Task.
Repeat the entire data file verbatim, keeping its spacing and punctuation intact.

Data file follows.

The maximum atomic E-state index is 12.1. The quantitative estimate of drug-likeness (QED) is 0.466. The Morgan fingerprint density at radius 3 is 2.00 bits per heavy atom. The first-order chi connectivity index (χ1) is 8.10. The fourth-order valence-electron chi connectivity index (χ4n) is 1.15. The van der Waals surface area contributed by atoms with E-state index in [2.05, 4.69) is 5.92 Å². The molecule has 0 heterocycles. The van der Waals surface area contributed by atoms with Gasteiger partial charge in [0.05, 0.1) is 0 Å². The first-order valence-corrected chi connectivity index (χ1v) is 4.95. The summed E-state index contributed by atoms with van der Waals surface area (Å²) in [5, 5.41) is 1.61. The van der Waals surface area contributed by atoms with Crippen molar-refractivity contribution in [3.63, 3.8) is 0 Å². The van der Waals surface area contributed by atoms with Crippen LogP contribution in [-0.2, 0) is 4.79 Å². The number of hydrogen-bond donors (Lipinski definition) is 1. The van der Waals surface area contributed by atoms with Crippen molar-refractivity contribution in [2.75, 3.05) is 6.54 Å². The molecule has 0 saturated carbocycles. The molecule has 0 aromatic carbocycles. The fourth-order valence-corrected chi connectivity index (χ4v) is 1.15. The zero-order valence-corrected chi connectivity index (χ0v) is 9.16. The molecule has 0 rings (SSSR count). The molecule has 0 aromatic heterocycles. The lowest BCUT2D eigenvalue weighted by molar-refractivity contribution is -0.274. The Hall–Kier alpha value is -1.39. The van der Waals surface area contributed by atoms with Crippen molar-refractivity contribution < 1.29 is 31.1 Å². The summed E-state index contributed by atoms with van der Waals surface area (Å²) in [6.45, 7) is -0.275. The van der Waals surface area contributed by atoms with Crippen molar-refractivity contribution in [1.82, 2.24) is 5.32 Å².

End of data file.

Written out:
The maximum atomic E-state index is 12.1. The quantitative estimate of drug-likeness (QED) is 0.466. The Morgan fingerprint density at radius 3 is 2.00 bits per heavy atom. The first-order chi connectivity index (χ1) is 8.10. The fourth-order valence-electron chi connectivity index (χ4n) is 1.15. The van der Waals surface area contributed by atoms with E-state index in [2.05, 4.69) is 5.92 Å². The molecule has 0 heterocycles. The van der Waals surface area contributed by atoms with Gasteiger partial charge in [0.05, 0.1) is 0 Å². The first-order valence-corrected chi connectivity index (χ1v) is 4.95. The summed E-state index contributed by atoms with van der Waals surface area (Å²) in [5, 5.41) is 1.61. The van der Waals surface area contributed by atoms with Crippen molar-refractivity contribution in [3.63, 3.8) is 0 Å². The van der Waals surface area contributed by atoms with Crippen LogP contribution in [-0.2, 0) is 4.79 Å². The number of hydrogen-bond donors (Lipinski definition) is 1. The van der Waals surface area contributed by atoms with Crippen molar-refractivity contribution in [2.75, 3.05) is 6.54 Å². The molecule has 0 saturated carbocycles. The molecule has 0 aromatic carbocycles. The fourth-order valence-corrected chi connectivity index (χ4v) is 1.15. The zero-order valence-corrected chi connectivity index (χ0v) is 9.16. The molecule has 0 rings (SSSR count). The molecule has 0 aromatic heterocycles. The lowest BCUT2D eigenvalue weighted by molar-refractivity contribution is -0.274. The Hall–Kier alpha value is -1.39. The van der Waals surface area contributed by atoms with Crippen molar-refractivity contribution < 1.29 is 31.1 Å². The summed E-state index contributed by atoms with van der Waals surface area (Å²) in [6.45, 7) is -0.275. The van der Waals surface area contributed by atoms with Crippen molar-refractivity contribution in [1.82, 2.24) is 5.32 Å².